Russia to purchase dollars
Russia (ERUS) is about to start buying US dollars (UUP) again from February 7, 2017 after a brief burst of purchases in mid-2015. The 2015 buying was only short-lived, though, as the downward pressure on the ruble was too much to continue purchasing dollars.
However, with the ruble doing well, Russia finds itself ready to begin purchasing dollars again. According to government officials, the purchases are aimed at shielding Russia from external shocks. We have explored the motives of the move in detail in the previous article of this series.
Apart from some external critics, officials from the central bank have been hesitant about the move.
Central Bank of Russia saves the financial system
The Central Bank of Russia has been lauded by investors and institutions alike for playing a key role in seeing Russia through a multitude of problems in 2014. Even after facing opposition at home, the Bank introduced the floating exchange rate regime in November 2014 and pushed its key rate to 17% in order to protect the currency and the financial system.
Elvira Nabiullina had started at the helm of the Central Bank of Russia in 2013 and was named the Euromoney Central Bank Governor of the Year for 2015 for the aforementioned and other efforts. More recently, Britain’s The Banker named Nabiullina as the best Central Bank Governor in Europe in 2016.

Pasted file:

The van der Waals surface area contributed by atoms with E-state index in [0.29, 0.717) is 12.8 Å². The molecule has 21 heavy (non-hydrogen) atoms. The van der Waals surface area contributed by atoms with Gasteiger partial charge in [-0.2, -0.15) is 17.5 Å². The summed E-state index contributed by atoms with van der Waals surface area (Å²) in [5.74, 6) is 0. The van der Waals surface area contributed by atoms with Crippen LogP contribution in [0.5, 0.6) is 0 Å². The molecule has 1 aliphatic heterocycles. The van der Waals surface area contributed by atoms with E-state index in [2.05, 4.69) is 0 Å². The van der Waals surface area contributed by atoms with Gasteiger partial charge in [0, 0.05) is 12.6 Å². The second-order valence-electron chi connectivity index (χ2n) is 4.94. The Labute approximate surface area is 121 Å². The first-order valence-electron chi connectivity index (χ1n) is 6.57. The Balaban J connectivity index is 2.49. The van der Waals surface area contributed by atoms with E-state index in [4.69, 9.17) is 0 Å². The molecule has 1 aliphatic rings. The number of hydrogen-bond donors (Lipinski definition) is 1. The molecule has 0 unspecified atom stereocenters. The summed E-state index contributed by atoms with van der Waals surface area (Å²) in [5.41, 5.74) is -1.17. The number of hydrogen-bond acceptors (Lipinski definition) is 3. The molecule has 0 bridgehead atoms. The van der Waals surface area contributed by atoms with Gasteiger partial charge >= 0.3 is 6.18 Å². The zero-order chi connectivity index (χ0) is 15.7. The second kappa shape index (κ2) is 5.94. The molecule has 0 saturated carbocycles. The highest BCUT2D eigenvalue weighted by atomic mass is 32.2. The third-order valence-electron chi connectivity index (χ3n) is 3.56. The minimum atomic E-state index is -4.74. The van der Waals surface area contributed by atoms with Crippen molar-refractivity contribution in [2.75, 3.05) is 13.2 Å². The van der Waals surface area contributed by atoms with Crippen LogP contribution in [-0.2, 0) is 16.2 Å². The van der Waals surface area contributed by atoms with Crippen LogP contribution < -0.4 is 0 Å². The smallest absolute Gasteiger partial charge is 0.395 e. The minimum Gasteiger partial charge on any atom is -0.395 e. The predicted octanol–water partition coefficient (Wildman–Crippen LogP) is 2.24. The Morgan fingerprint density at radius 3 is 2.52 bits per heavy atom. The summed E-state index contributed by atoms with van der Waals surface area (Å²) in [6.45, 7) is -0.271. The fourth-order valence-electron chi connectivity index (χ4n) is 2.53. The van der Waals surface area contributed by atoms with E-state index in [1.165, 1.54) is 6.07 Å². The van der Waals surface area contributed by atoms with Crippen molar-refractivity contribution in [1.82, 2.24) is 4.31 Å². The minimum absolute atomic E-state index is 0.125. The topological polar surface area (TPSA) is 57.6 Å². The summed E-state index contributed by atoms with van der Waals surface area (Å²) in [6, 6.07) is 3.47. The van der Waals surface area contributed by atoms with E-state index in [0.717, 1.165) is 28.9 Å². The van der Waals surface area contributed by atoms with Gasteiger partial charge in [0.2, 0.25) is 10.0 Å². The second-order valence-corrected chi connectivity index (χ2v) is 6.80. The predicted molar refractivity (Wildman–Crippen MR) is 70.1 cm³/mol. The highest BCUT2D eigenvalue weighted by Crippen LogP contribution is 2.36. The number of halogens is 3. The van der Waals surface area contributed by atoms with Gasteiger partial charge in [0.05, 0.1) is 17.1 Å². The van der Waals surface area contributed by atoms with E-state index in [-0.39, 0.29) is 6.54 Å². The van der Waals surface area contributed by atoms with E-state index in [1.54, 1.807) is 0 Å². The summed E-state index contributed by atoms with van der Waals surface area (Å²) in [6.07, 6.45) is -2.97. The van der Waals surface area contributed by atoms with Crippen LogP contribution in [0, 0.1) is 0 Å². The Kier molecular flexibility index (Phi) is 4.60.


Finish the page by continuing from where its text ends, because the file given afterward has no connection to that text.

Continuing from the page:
Reputation at stake
In a Communist regime led by a strong government, the aforementioned achievements stand out even more.
And a loss of face or credibility are the main reasons why the Central Bank of Russia was worried about buying dollars. Buying dollars would depreciate the ruble against the dollar, thus leading to questions about the free-float of the ruble which implies that market forces should decide the level of Russia’s currency. Nabiullina was concerned that she’d have to answer questions on currency intervention.
However, in a move that relives the central bank, the Finance Ministry has said that the purchases are being made by it, thus making the central bank only an entity following orders rather than an interventionist.
This currency purchase has an impact on central bank policy as well. Let’s first look at what the central bank decided on its monetary policy on February 3.